War of the Rebellion: Serial 062 Page 0030 LOUISIANA AND THE TRANS-MISSISSIPPI. Chapter XLVI.

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Banks has not sufficient number of troops to defend Louisiana and the places he now holds in Texas, much less to drive the rebels from the portions of these States still in their possession. Unless the policy already adopted in regard to military operations west of the Mississippi be now abandoned, the army these must be largely re-enforced, and if so re-enforced, it is hoped that the Texas campaign will be terminated in time for other operations in the spring. It must also be borne in mind that all the armies in the field will be very seriously reduced in numbers during the next two or three months by furloughs given to those who re-enlist. If, in this condition of our forces, we attempt to accomplish too many things at the same time, we shall probably fail in all.

The reduction of Fort Caswell alone will not secure to us the harbor of Smithville or close to the rebels and blockade-runners access to Wilmington. To accomplish these objects we must also capture the work on Smith's Island and those which command to New Inlet, a task not less difficult or requiring less time, even at a favorable season, than the reduction of Fort Sumter and the works on Morris Island.

It is the opinion of officers who have examined this question and are well acquainted with the localities and the obstacles to be overcome that Cape Fear River can be most easily secured by a force landing at Shandy Hill Inlet or New River Inlet and marching against Wilmington. This plan was agreed upon last veer, but the forces intended for the expedition were diverted to Morris Island co-operate with the proposed naval attack upon Charles. Since then the defense of Wilmington and Cape Fear River have been greatly strengthened and it will now require a large force and probably a long time to effect their reduction. To attempt his in the present condition of our armies will involve the suspension of other and more important operations. Under these circumstance I respectfully advise against the proposed expedition at the present time.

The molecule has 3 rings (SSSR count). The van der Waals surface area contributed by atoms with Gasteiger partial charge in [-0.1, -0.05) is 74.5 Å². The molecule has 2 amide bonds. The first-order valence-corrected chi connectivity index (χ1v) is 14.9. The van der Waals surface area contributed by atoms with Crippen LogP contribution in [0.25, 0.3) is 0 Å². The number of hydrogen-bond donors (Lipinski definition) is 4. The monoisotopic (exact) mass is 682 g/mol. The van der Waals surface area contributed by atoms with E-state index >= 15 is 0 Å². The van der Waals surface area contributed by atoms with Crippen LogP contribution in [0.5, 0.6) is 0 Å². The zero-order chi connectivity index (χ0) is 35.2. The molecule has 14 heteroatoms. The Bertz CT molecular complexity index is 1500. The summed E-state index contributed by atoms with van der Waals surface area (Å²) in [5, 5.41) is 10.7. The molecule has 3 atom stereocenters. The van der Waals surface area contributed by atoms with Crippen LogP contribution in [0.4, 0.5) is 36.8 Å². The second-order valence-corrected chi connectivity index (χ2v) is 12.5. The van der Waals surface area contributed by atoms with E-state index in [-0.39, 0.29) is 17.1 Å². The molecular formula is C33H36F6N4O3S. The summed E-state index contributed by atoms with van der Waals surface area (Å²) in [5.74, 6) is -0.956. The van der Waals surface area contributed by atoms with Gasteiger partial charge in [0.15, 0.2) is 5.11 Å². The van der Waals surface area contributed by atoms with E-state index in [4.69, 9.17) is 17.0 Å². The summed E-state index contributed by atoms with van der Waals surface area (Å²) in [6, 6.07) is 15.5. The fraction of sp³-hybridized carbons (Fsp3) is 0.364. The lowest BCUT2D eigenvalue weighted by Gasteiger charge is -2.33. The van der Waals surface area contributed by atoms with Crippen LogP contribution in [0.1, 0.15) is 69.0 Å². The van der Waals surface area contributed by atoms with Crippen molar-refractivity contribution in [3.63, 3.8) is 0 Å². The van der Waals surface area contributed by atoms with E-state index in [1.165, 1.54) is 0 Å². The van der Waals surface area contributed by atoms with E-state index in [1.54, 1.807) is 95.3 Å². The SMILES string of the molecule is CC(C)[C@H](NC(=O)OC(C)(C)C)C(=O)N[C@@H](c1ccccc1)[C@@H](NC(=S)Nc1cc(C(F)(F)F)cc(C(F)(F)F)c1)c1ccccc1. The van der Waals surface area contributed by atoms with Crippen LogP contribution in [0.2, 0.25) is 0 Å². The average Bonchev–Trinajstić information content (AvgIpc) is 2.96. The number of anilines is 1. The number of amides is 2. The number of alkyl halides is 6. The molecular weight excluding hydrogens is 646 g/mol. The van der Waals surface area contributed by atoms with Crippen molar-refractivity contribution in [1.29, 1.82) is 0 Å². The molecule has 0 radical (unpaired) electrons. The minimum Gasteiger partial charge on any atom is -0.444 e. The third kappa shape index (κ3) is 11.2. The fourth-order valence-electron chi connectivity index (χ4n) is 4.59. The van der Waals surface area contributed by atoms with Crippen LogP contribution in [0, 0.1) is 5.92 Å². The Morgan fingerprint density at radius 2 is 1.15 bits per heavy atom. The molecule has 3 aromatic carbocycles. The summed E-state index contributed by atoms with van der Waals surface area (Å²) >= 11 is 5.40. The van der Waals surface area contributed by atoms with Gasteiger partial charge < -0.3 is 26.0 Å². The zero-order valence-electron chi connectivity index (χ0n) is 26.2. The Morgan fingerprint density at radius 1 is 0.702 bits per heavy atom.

Very respectfully, your obedient servant,




New Orleans, La., January 6, 1864.


Washington, D. C.:

GENERAL: My attention has been called to Special Orders, Numbers 537, of December 3, 1863, from the headquarters of the Army, in which the following occurs:

Brigadier General C. P. Stone will be relieved from all command at New Orleans, and directed to report in person to General Banks.

As I have never held any command in New Orleans, but on the contrary have been constantly on duty at these headquarters since my arrival in the Gulf, on 30th May, 1863, I prehension of facts, since it relieves me from a position which I have newer held, and assigns me to one which I was at the date of the order and had been for many months previously occupying.

Very respectfully, I am, general, your most obedient servant,


Brigadier-General, Chief of Staff.